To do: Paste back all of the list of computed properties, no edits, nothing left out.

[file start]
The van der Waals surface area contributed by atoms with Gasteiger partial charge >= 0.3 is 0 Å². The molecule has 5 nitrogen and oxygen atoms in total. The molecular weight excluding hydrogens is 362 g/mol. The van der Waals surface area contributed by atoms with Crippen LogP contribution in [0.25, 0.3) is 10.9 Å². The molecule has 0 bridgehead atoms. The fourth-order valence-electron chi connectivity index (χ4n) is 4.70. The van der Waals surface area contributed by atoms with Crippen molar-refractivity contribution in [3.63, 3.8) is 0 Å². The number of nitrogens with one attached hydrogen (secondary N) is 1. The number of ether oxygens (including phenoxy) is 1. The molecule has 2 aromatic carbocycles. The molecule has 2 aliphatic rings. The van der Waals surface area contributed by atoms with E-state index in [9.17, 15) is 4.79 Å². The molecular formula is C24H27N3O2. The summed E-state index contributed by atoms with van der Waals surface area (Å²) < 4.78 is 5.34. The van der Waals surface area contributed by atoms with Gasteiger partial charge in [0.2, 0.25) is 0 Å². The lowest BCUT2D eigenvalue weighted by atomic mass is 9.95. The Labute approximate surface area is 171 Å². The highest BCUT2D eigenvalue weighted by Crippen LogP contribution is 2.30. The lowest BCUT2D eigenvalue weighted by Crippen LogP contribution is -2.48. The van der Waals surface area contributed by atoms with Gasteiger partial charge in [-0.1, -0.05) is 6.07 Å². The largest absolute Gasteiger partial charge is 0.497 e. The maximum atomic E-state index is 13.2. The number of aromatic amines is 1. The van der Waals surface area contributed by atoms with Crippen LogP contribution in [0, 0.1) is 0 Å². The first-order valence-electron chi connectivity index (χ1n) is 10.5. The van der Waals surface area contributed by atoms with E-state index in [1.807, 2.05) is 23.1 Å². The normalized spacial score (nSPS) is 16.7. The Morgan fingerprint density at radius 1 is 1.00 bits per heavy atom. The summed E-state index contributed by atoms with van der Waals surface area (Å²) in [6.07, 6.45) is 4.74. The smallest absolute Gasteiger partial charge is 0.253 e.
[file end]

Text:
The van der Waals surface area contributed by atoms with Gasteiger partial charge >= 0.3 is 0 Å². The molecule has 5 nitrogen and oxygen atoms in total. The molecular weight excluding hydrogens is 362 g/mol. The van der Waals surface area contributed by atoms with Crippen LogP contribution in [0.25, 0.3) is 10.9 Å². The molecule has 0 bridgehead atoms. The fourth-order valence-electron chi connectivity index (χ4n) is 4.70. The van der Waals surface area contributed by atoms with Crippen molar-refractivity contribution in [3.63, 3.8) is 0 Å². The number of nitrogens with one attached hydrogen (secondary N) is 1. The number of ether oxygens (including phenoxy) is 1. The molecule has 2 aromatic carbocycles. The molecule has 2 aliphatic rings. The van der Waals surface area contributed by atoms with E-state index in [9.17, 15) is 4.79 Å². The molecular formula is C24H27N3O2. The summed E-state index contributed by atoms with van der Waals surface area (Å²) < 4.78 is 5.34. The van der Waals surface area contributed by atoms with Gasteiger partial charge in [0.2, 0.25) is 0 Å². The lowest BCUT2D eigenvalue weighted by atomic mass is 9.95. The Labute approximate surface area is 171 Å². The highest BCUT2D eigenvalue weighted by Crippen LogP contribution is 2.30. The lowest BCUT2D eigenvalue weighted by Crippen LogP contribution is -2.48. The van der Waals surface area contributed by atoms with Gasteiger partial charge in [-0.1, -0.05) is 6.07 Å². The largest absolute Gasteiger partial charge is 0.497 e. The maximum atomic E-state index is 13.2. The number of aromatic amines is 1. The van der Waals surface area contributed by atoms with Crippen LogP contribution in [0, 0.1) is 0 Å². The first-order valence-electron chi connectivity index (χ1n) is 10.5. The van der Waals surface area contributed by atoms with E-state index in [1.807, 2.05) is 23.1 Å². The normalized spacial score (nSPS) is 16.7. The Morgan fingerprint density at radius 1 is 1.00 bits per heavy atom. The summed E-state index contributed by atoms with van der Waals surface area (Å²) in [6.07, 6.45) is 4.74. The smallest absolute Gasteiger partial charge is 0.253 e.